Not long after discovering Pentagram and Sadism, two of Chile’s finest and most important death/thrash metal bands I went on a crusade to listen to every Chilean thrash and death metal band in hopes to find more classic unknown bands. The first ones I found like Atomic Aggressor, Death Yell and Torturer were all amazing bands with very intense demos but none of them stood up to the wild Sepultura-meets-Dark Angel thrash of Apostasy on their demo ‘Fraud in the Name of God‘. The demo very much resembles the style of ‘Darkness Descends’ in it’s fastest moments but when Apostasy slows down a bit they show themselves as a very special voice in old school South American thrash. Their lyrics were occasionally anti-religious but especially centered around the corruption and hypocrisy of government; I can only suggest their English translations were at least as good as Sepultura‘s on ‘Beneath the Remains’. If the demo had a bit better production it might have given fans more of a reason to remember the band by, thankfully the next year they would release what is one of my personal favorite thrash recordings of all time.
‘Sunset of the End’ is an ambitious thrash metal tape that fills almost a full hour with everything the seasoned and jaded thrash fan wants: Variety in pacing, tons of riffs, and a flair for crafting extended and dramatic thrash songs that are both intricate and still ooze with heavy metal roughness. The vocalist has a bit of an accent but that doesn’t stop him from howling like a nutjob and giving expression and a terrifying atmosphere to the songs. His yelling and growling alongside more traditional thrash shouts gives an obscure and unique personality to the album. You’ll see him going increasingly insane in the first 20 minutes of the album before the album ‘resets’ itself for side B with “Malignant Beauty/The Great Apostasy” two instrumental tracks that help divide the album into two dramatic acts.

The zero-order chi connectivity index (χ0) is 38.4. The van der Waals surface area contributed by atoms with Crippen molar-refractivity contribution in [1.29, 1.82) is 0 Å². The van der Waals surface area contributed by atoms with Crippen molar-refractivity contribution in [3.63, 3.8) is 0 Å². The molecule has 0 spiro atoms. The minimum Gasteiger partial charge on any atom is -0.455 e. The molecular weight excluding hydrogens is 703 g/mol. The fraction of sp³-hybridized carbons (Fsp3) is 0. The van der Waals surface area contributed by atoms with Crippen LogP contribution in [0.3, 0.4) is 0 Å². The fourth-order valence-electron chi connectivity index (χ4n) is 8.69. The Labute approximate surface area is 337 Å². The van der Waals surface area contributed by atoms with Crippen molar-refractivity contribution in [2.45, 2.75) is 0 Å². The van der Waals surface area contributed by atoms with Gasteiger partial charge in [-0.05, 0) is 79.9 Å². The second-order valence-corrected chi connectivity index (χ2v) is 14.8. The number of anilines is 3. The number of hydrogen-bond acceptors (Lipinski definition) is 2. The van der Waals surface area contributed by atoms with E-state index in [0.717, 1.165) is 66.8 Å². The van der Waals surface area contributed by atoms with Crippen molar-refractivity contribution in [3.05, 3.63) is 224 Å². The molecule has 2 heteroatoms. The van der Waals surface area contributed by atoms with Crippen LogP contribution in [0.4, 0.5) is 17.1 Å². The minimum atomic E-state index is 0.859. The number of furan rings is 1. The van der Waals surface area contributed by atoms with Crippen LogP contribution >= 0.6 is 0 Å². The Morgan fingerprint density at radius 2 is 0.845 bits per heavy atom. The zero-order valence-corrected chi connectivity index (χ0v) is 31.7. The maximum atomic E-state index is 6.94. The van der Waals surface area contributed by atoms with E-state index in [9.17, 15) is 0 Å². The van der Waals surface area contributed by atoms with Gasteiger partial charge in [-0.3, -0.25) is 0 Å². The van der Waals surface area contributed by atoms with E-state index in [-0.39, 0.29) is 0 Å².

The final act of ‘Sunset of the End’ centers around two eight minute songs that transition from Dark Angel and Kreator style antics of side A towards ‘Seasons in the Abyss’ style intensity and a more serious, less insane angst on side B. Of course this makes sense as the lyrical subjects for these songs deal with religion and the suffering that is addiction. While I personally love how unhinged the vocalist becomes as the album progresses, I can see it becoming irritating if you aren’t well versed in the obscurities of heavy metal. The riffing starts to lean towards the Teutonic style on the final track and almost sees the band leaning towards the death/thrash of their country mates before the tape ends.
Apostasy’s one and only full-length encapsulates everything I love about thrash with it’s unrealized ambition and incredible creative energy. ‘Sunset of the End’ has it’s rough edges, it’s uncompromising brutality and thoughtful decisions about pacing and riff composition. It doesn’t flow perfectly and the sound quality is average at best for most tape conversions from the era but this album has a truly inspiring heart of darkness that I think any fan of thrash metal will understand and appreciate. If nothing else it is a lo-fi descent into madness that always feels genuine in its pursuit of world class thrash metal.
Note: Meant to post-date this for next Tuesday 11/7/17. *facepalm*
|Original Cassette Tape (YouTube)||2013 CD Reissue w/Demo Included (Bandcamp)|
Thrash Metal, Death Metal